Nicky Wire on Heaney, O'Driscoll & Heaslip
Nicky Wire has joined in with the tributes to Seamus Heaney...
The Hot Press Newsdesk, 10 Sep 2013
Asked by our man Stuart Clark whether he was a fan, the Manic Street Preacher says, “Yeah, big time! I discovered Seamus Heaney’s The Spirit Level collection of poems through my brother, and for a couple of years during the ‘90s became obsessed with him and Ted Hughes’ Birthday Letters, which came from a similar sort of place.
"I think Seamus was to Ireland what R.S. Thomas was to Wales – some sort of barometer of culture and wellbeing in the nation, which is a fucking amazing thing to achieve at that level. I think music’s hard, but being a poet is the hardest art form to ever make a living from. It takes a fucking long while to get there and even then the rewards are not that big.
“He had a face that was just full of love, I guess,” Nicky continues. “Full of love and meaning…”
Wire, who arranged for the Manics to be on tour in Australia at the same time as the Lions, is dismissive however of another of our national heroes.
“Warren Gatland was absolutely right to drop Brian O’Driscoll,” he insists. “Personally, I think if he’d picked ten Welsh players from the start we’d have walked the series 3-0. I’ve got nothing but admiration for Brian O’Driscoll, but there comes a time when it’s about the team and not the player. The Aussies were quite sentimental; they picked George Smith, a big comeback and he was fucking knocked out in ten minutes. It was just a bad decision.”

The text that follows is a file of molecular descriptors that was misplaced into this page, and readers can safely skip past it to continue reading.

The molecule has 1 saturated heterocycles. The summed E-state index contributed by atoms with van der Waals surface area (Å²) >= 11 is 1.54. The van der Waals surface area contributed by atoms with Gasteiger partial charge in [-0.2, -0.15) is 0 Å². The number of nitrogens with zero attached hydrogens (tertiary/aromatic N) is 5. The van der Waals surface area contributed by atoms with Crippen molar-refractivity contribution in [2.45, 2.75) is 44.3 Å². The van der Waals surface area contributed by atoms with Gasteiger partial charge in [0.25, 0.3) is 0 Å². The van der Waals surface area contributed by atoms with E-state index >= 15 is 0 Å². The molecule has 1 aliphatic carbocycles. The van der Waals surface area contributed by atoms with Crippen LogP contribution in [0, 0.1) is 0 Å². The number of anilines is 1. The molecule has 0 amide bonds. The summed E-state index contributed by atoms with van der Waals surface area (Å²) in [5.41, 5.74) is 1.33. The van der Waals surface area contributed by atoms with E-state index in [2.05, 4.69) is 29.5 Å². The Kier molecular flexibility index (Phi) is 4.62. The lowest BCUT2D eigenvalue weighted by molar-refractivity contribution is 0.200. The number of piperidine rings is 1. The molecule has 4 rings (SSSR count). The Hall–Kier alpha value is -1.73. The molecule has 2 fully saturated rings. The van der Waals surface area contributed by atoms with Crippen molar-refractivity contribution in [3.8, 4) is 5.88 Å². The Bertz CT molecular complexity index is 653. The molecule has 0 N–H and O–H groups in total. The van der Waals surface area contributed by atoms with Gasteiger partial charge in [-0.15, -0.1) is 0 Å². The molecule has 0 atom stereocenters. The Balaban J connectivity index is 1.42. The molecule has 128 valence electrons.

Nicky’s mauling of our brave Irish boys doesn’t end there.
“Toby Faletau was just so superior to Jamie Heaslip,” he concludes. “I’ve no idea why he played the first two tests. Faletau came in and just fucking rampaged through the entire game. I’m sure it’ll be tasty when Wales play Ireland next!”
It could be tasty when the Manic Street Preachers play the Dublin Olympia on September 20 too! See the next issue of Hot Press for a review of their magnificent new album, Rewind The Film, and an interview with Nicky’s bandmate Sean Moore who, among other things, discusses their involvement in Arthur’s Day.